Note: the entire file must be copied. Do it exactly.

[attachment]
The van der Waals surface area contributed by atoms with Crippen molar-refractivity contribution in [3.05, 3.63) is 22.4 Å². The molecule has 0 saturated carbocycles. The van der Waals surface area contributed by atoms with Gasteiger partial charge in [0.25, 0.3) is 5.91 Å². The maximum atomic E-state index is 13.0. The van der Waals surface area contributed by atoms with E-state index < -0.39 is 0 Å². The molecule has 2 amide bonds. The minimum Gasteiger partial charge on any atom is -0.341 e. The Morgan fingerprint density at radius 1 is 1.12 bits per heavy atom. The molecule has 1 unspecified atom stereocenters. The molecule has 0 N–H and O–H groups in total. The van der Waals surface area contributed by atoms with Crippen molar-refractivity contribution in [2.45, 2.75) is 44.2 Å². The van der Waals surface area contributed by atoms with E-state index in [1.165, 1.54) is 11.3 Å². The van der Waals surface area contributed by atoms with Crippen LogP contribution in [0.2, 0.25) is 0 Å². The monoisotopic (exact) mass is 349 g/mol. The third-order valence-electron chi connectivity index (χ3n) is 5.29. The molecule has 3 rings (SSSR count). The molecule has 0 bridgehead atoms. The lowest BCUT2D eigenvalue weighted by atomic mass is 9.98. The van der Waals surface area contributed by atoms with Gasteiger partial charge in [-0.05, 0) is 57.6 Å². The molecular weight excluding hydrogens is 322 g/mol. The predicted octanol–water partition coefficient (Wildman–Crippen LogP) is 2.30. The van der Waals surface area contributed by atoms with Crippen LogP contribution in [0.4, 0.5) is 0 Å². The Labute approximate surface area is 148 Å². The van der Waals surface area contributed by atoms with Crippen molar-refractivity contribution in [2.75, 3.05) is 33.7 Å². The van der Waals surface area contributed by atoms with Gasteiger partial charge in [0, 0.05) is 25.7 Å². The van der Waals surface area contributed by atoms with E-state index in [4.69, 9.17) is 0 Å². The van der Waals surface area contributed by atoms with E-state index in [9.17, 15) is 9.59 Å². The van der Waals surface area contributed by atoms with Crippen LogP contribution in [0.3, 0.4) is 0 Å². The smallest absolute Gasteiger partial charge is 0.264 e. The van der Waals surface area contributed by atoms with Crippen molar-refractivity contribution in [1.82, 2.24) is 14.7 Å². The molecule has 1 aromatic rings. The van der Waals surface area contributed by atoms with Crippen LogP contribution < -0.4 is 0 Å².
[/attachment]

The van der Waals surface area contributed by atoms with Crippen molar-refractivity contribution in [3.05, 3.63) is 22.4 Å². The molecule has 0 saturated carbocycles. The van der Waals surface area contributed by atoms with Gasteiger partial charge in [0.25, 0.3) is 5.91 Å². The maximum atomic E-state index is 13.0. The van der Waals surface area contributed by atoms with E-state index < -0.39 is 0 Å². The molecule has 2 amide bonds. The minimum Gasteiger partial charge on any atom is -0.341 e. The Morgan fingerprint density at radius 1 is 1.12 bits per heavy atom. The molecule has 1 unspecified atom stereocenters. The molecule has 0 N–H and O–H groups in total. The van der Waals surface area contributed by atoms with Crippen molar-refractivity contribution in [2.45, 2.75) is 44.2 Å². The van der Waals surface area contributed by atoms with E-state index in [1.165, 1.54) is 11.3 Å². The van der Waals surface area contributed by atoms with Crippen LogP contribution in [0.2, 0.25) is 0 Å². The monoisotopic (exact) mass is 349 g/mol. The third-order valence-electron chi connectivity index (χ3n) is 5.29. The molecule has 3 rings (SSSR count). The molecule has 0 bridgehead atoms. The lowest BCUT2D eigenvalue weighted by atomic mass is 9.98. The van der Waals surface area contributed by atoms with Gasteiger partial charge in [-0.05, 0) is 57.6 Å². The molecular weight excluding hydrogens is 322 g/mol. The predicted octanol–water partition coefficient (Wildman–Crippen LogP) is 2.30. The van der Waals surface area contributed by atoms with Crippen LogP contribution in [0.4, 0.5) is 0 Å². The Labute approximate surface area is 148 Å². The van der Waals surface area contributed by atoms with Crippen molar-refractivity contribution in [2.75, 3.05) is 33.7 Å². The van der Waals surface area contributed by atoms with Gasteiger partial charge in [0, 0.05) is 25.7 Å². The van der Waals surface area contributed by atoms with E-state index in [4.69, 9.17) is 0 Å². The van der Waals surface area contributed by atoms with E-state index in [9.17, 15) is 9.59 Å². The van der Waals surface area contributed by atoms with Crippen LogP contribution in [0.3, 0.4) is 0 Å². The smallest absolute Gasteiger partial charge is 0.264 e. The van der Waals surface area contributed by atoms with Crippen molar-refractivity contribution in [1.82, 2.24) is 14.7 Å². The molecule has 1 aromatic rings. The van der Waals surface area contributed by atoms with Crippen LogP contribution < -0.4 is 0 Å².